Dos Ojos Cenote – The Beginning of Many

Confession: We have a love affair with cenotes.

After swimming with whale sharks, visiting cenotes in Yucatan was one of the things we’d heard so much about.

Cenotes are basically sinkholes: a hole in the ground formed after a collapse of its bedrock, exposing the groundwater underneath. The water is usually crystal clear, since it has passed through the ground that acts as a natural filter. There are thousands of these cenotes in the Yucatan region of Mexico.

Swimming in cenotes has been one of the highlights of our visit in Riviera Maya, Mexico.

Related: More things to do in Riviera Maya

It started out with a trip to Dos Ojos cenote, 15 minute drive outside of Tulum. First impression from out of the water was just ‘meh’. I was thinking – I don’t see what the raves are all about.

swimming in dos ojos cenote near Tulum Mexico

One quick look under the water and I realised – just like life, underneath the surface is what counts. Below the surface was a world of shimmering turquoise blue pierced by rays of light. Below the surface was of world of limestone formations, hidden tunnels, blackness of the unknown.

Below was a world I found both freaky and beautiful.

Dos Ojos cenote

Stalagmites jut out from the black depths – it reaches down too deep to see where it starts. Stalactites drop down from the cave ceiling piercing the surface of the water. There were fish darting about and bats swooping down from the ceiling.

If you scuba, there’s so much more to explore since the cenotes in Dos Ojos are connected through underground tunnels. You can follow these tunnels from one cenote to another.

If you’re just snorkeling, watching the divers underneath you and seeing things you wouldn’t see otherwise by following their headlights added to the fun.

A cenote in Dos Ojos, Mexico
Dos Ojos consists of a system of cenotes - this is not one of the main ones, but a pretty one nonetheless

We love the feel of cool water after a hot day in Mexico summer. We love swimming in the fresh water (I think by this point we’re ‘beached out’). Now I’m spoiled for life, a=swimming in pools will seem boring by comparison.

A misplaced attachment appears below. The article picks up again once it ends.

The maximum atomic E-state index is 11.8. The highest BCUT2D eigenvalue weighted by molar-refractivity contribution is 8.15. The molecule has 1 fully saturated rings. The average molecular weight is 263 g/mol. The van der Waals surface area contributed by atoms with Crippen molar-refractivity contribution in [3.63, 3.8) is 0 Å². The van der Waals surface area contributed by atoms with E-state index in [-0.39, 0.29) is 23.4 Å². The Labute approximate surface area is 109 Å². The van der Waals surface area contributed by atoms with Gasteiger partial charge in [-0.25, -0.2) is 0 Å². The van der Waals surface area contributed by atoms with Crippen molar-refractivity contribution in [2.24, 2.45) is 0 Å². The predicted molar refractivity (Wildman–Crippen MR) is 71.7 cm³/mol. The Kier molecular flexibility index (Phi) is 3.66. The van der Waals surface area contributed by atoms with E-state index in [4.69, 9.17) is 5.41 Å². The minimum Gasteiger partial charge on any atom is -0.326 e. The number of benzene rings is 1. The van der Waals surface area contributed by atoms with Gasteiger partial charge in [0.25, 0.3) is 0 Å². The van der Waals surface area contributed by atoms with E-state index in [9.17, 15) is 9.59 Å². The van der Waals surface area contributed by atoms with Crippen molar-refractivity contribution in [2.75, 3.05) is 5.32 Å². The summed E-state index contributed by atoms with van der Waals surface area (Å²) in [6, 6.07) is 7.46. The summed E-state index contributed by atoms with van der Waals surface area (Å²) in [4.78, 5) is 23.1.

How to get to Dos Ojos Cenote
From Tulum you can take a collectivo heading north (25 pesos) and you get dropped off at the entrance. It’s then quite a walk to the cenotes themselves. If you’re lucky, you might be able to get a ride from passing cars.

We rented a scooter from Tulum. It was a scary ride alongside the shoulder of the freeway.

How much is the entrance to Dos Ojos?
As you arrive at the entrance, someone will greet you and tell you that the entrance is 450 pesos per person including a guide. This is NOT true. He’s selling a tour. The entrance cost to Dos Ojos is only 100 pesos. There will be a section of the cenote that’s closed off for those without a guide but not sure if it’s worth the extra $20 per person to see it.

Valuable Resources

  • Atlas Obscura: An Explorer's Guide to the World's Hidden Wonders, for those who love anything weird and offbeat.
  • Resource Toolbox: How I find cheap flights, accommodations, and other travel hacks.

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5 Replies to “Dos Ojos Cenote – The Beginning of Many”

  1. Yo fui al cenote chaak tun y entonces es un fraude porque si exactamente me cobraron 450 pesos y no 100 como debΓ­a de haber sido ojala pudieran leer mi comentario

  2. Beautiful! We'll be heading over to the Yucatan soon enough…would love to go snorkeling here, we're not certified to go scuba diving and we're also to scared! πŸ˜›
    Great pics! What kind of underwater camera do you have?

  3. I've always wanted to check out the cenotes. It seems like a really unique, fun, and adventurous activity to check out in a new place (especially since they are so unique to that area). When I first went to the Yucatan when I was younger, I had no idea these even existed! I definitely will put this on my list of things to do once I get back there πŸ™‚

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